Many species of hummingbirds can live and feed in warm or cold weather, but even they need a well-earned time-out from their feeding frenzies. That’s precisely when a stunt known as torpor comes in handy. Torpor is a short period of very deep sleep or “mini” hibernation. Unlike animals that hibernate for weeks or months, torpor allows a hummingbird with a limited food supply to enjoy a period of deep sleep every day. Hummingbirds can temporarily enter a state of torpor, a time in which the heart slows dramatically, and the bird can appear dead. Body temperature drops and only a fraction of its awake time energy is needed. Although it is fairly unusual, if you ever come across a lifeless hummingbird, be careful not to disturb it as it may just be in a state of torpor. 

Anna’s Hummingbird by Lee Tenneboe

year-round resident

Of our local hummingbirds, there is only one species that seems determined to defy winter bird protocol: the Anna’s Hummingbird (Calypte anna). The historic range of this species is centered in southern California and the Baja Peninsula of Mexico. Anna’s were not even seen in the Salish Sea region until the 1960s. Now, they are regularly spotted in areas as far north as southeastern Alaska. After hummingbird cousins Rufous, Calliope, and Black-chinned are long gone from our region, many Anna’s daringly stay in the region hedging their bets that winter flowering plants will bloom and sugar water feeders will remain stocked.

Anna’s Hummingbird

Photo by Catherine Whalen

Anna’s Hummingbird

Photo by Catherine Whalen

Anna’s Hummingbird

Photo by Lee Tenneboe

Anna’s Hummingbird

Photo by Lee Tenneboe

So what would cause a southern California bird to brave the challenges of northern climes during winter? Again, the answer is food-related. One hypothesis links the winter-time presence of Anna’s to the steady northward march of one of the Anna’s favorite foods: the blue gum eucalyptus, a winter flowering tree indigenous to Australia, but introduced to California in the 1880s. These fast growing trees took off in temperate coast regions. Where they grow in abundance, Anna’s thrive. Along that line of reasoning, it is thought that as human populations expanded in the Pacific Northwest, so did the quantity and variety of nectar-rich flowers in fields and gardens all the way up the coast, not to mention the plethora of colorful sugar water feeders seen hanging from outdoor beams everywhere. A 2017 study found that Anna’s tend to colonize areas with higher housing density where supplementary food is often more readily available. In short, human activity has altered food sources and actually allowed Anna’s Hummingbirds to expand their winter range.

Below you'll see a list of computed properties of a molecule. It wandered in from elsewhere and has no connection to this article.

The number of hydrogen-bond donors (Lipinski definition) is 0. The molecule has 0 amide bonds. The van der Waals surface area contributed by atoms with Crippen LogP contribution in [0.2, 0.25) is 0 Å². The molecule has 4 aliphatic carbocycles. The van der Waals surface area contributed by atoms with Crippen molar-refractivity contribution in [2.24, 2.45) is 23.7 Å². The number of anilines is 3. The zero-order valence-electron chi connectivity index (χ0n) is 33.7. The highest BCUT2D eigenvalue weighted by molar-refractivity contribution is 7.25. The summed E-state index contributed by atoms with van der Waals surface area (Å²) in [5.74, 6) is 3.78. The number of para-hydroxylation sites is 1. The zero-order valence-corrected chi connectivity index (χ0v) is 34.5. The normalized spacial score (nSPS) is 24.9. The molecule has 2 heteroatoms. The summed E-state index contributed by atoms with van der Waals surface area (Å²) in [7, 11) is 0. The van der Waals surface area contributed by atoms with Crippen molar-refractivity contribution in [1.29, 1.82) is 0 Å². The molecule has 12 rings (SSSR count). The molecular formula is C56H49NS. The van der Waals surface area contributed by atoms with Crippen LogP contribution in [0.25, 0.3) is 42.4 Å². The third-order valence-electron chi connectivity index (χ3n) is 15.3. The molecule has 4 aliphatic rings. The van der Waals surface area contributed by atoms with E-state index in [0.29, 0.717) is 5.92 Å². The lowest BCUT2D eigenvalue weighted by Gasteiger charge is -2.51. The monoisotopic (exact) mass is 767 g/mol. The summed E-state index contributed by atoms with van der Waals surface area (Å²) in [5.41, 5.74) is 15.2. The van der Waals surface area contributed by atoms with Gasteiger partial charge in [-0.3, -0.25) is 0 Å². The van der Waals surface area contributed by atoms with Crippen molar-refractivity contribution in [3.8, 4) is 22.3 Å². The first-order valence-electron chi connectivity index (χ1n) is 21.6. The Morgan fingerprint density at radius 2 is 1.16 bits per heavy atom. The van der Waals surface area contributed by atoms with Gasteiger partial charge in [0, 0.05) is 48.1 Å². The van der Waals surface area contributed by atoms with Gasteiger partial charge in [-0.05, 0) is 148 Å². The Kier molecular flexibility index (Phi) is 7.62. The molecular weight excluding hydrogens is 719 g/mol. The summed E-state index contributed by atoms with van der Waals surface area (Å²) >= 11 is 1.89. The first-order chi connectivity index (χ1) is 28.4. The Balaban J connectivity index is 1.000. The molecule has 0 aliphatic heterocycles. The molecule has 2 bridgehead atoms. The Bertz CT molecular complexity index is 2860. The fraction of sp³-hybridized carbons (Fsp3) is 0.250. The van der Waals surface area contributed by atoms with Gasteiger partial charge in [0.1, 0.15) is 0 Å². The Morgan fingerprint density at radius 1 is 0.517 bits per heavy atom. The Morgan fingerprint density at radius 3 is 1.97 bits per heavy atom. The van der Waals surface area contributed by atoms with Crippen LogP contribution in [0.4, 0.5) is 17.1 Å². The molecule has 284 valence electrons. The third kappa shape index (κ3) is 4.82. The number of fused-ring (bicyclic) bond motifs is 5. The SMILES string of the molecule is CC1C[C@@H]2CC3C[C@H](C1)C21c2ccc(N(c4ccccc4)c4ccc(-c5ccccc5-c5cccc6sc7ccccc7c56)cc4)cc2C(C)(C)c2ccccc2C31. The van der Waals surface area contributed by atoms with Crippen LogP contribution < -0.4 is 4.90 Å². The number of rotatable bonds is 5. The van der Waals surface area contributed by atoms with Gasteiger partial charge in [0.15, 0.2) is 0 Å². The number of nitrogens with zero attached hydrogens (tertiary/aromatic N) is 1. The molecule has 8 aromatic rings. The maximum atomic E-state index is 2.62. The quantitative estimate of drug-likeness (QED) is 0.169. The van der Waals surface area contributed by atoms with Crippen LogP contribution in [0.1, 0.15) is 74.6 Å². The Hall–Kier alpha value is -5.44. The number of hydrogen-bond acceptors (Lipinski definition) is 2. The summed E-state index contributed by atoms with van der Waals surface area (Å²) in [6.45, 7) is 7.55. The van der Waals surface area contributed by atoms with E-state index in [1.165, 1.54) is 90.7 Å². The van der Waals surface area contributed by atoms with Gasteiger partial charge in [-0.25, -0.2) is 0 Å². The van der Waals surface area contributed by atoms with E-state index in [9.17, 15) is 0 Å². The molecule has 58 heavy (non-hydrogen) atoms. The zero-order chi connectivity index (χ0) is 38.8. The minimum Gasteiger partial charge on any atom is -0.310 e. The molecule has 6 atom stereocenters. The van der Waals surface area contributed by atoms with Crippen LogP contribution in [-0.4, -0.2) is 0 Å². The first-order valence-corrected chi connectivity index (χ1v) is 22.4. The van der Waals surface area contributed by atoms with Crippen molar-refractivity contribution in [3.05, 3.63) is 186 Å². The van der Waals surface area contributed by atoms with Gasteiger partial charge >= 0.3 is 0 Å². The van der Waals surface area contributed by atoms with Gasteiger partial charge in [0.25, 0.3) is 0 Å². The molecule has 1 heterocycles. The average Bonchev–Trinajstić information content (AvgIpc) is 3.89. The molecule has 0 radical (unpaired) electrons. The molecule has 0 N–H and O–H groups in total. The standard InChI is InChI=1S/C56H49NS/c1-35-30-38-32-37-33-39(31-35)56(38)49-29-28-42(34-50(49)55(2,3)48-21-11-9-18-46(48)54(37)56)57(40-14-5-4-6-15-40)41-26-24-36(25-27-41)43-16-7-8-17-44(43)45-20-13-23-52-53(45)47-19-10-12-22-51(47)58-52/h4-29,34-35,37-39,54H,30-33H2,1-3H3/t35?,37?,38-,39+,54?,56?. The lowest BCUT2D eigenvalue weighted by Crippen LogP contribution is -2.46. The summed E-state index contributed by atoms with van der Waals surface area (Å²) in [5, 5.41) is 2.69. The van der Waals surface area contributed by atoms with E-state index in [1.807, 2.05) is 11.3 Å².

Anna’s are resourceful little birds, making efficient use of every available source of energy they can lay their beaks on. Although the casual bird watcher might assume Anna’s prefer the fast energy that nectar-producing flowers provide, they also eat a surprising number of insects and spiders, especially during the breeding season, when nesting females need protein for healthy development of their young. Interestingly, Anna’s catch more insects and spiders than any other hummingbird species in North America—up to 2,000 a day by a nesting female—and can even be seen hanging around spider webs to steal the insects caught in the silky trap set by the orb spider. Some ornithologists believe that insects and spiders make up the majority of the Anna’s diet.

Their ability to size up not only the availability of food, but also the means of attaining food gives them a reputation as fast thinkers as well as fliers. Anna’s can pluck insects mid-flight out of the air (known as hawking) or snatch them from resting places and webs. When flower nectar is scarce, they often drink sap from holes drilled in the bark of trees by other birds, and are not too proud nor fearful to indulge in food sources provided by people. They are master improvisors.